“Mom! Where is the microwave?!?!”
Ah, it had been less than an hour since I had stowed it away in the cupboard and my 10 year-old daughter was the first to notice the change.
“How are we going to heat things up??” She was clearly shocked by the news.
“We will use the stove. We don’t need a microwave. Our food will be healthier for us.” I knew she was going to be a hard sell.
“Okay……but what if we can’t live without it?”
“We can and we will.”
That was one year ago.
My family started on this journey of better eating and becoming more self-sustaining roughly around the time I exiled the microwave. We are trying to transition to a more off-the-grid lifestyle. This has included making our own bread from scratch, building a chicken coop and raising chickens, reusing things rather than throwing them straight out, living within our means (a huge change for most of us!), learning about where our food comes from, and how to eat better.
I’d been feeling pretty good about all the changes we had been making until it was brought to my attention that while we ARE eating better, I still use the microwave to reheat or occasionally cook our food. Sometimes we get so consumed by the fact that we’re eating better food, we forget that HOW we prepare it matters just as much.
Like many others, I was so busy with work and raising children that I had fallen victim to using the microwave far too often and not just for frozen veggies. Sometimes it was whole meals—frozen chicken parmesan and HELLO!! Spaghetti-Os!! Yes, both of those items could have been heated by using the stove but we all know there are days when we are pressed for time.
Somewhere along the way I had heard that using the microwave was “bad” for us but I didn’t really know why. There has been talk about heating plastics and the chemicals contained in them contaminating our food with cancer causing toxins and we all know that they heat things unevenly but beyond that, what are they doing to us REALLY? The “fact” that microwaves were harmful was an abstract idea. I couldn’t really see the damage or imagine the damage so getting rid of the microwave wasn’t on the top of my Get Healthy To-Do List.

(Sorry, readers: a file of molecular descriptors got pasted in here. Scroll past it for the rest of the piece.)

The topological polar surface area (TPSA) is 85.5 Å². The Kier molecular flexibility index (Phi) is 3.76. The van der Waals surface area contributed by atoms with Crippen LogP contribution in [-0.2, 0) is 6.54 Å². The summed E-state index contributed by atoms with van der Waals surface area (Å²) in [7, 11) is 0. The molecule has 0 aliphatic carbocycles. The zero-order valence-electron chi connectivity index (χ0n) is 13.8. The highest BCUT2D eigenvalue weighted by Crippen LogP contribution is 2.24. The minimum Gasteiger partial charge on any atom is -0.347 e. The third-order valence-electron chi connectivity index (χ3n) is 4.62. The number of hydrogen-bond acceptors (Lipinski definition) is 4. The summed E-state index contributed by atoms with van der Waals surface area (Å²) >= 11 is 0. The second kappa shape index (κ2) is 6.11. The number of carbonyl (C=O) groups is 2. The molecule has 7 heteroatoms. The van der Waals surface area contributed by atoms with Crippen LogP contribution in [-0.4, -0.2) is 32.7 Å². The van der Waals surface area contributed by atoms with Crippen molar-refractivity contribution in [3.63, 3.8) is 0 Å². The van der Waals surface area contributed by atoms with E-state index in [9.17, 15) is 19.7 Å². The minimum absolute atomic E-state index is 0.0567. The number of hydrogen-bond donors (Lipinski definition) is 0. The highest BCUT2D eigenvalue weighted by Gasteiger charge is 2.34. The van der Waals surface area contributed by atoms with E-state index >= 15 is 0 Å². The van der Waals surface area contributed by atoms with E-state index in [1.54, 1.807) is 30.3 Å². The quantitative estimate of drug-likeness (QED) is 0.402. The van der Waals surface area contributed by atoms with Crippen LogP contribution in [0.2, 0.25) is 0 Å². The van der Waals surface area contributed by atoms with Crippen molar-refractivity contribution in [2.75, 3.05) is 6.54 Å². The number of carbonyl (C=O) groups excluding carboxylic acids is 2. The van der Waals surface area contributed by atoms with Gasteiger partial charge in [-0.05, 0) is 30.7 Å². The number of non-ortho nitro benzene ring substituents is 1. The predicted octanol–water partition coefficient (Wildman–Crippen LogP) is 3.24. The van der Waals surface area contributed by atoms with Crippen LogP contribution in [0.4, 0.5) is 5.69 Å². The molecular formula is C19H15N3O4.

There is much debate over the actual effect of microwaving on the food we eat. The Food and Drug Administration (FDA) states “Microwave cooking does not reduce the nutritional value of foods any more than conventional cooking.” The FDA actually says that using a microwave may, in fact, help the foods we eat to be healthier because of the quick cooking time, they retain more of their vitamins and minerals. But have you seen some of the food that comes out of a microwave?! Rock hard carrots in your frozen mixed vegetables? And are you really sure that breaded, processed chicken parmesan is going to be any healthier for you despite the dried out and overcooked edges? Though I won’t lie to you, THOSE were my favorite part of that meal!
There was a study published in the November 2003 issue of The Journal of the Science of Food and Agriculture that found when broccoli had been “zapped” in the microwave with a little water it lost up to 97% of its beneficial antioxidants. Steamed broccoli only lost 11% or fewer of its antioxidants. There were also reductions in phenolic compounds and glucosinolates, but mineral levels remained intact.
According to Mercola.com, a healthy living website, Swiss food scientist Dr. Hans Hertel found that microwaved food increased cholesterol levels, decreased both red and white blood cell counts, decreased hemoglobin, and produced radiolytic compounds. I believe this to be directly related to the foods we are choosing to microwave. Let’s be honest, 9 times out of 10 it is NOT healthy fare.
Some people believe the real danger is in the microwaves that are emitted from your microwave. The FDA keeps strict regulations on the amount of acceptable microwave leakage, so the likelihood of those causing harm is minimal. The question begs to be asked though, what is acceptable leakage?!
Whether or not using a microwave decreases the nutritional value of food, I know that by banning the microwave from my kitchen, I am making healthier food choices for my family. By getting rid of the microwave, our diet was ripped open. I actually have become more aware of what is in our food. There are no more prepackaged meals in our freezer and we eat far less processed foods. It has made me slow down and think about cooking dinner rather than throwing it together at the last second. I can’t pop frozen chicken in to quickly defrost because I forgot to take it out of the freezer anymore.
Our family has gotten closer as a result. We prepare more meals together now and the kids really love it when we make “old fashioned” popcorn. You know, with oil and a pot on the stove, listening to every kernel hiss and pop against the lid. Now I am not saying that my family doesn’t eat unhealthy foods, we do and we need to be better at everything in moderation. In my opinion, some change is better than no change and you need to be realistic about the changes you make. Real and lasting change won’t happen overnight. It is a series of actions repeated over and over and sometimes OVER again! Are there any more clichés I could add here? Oh yeah, you only live once! So you might as well make it count and be healthy!
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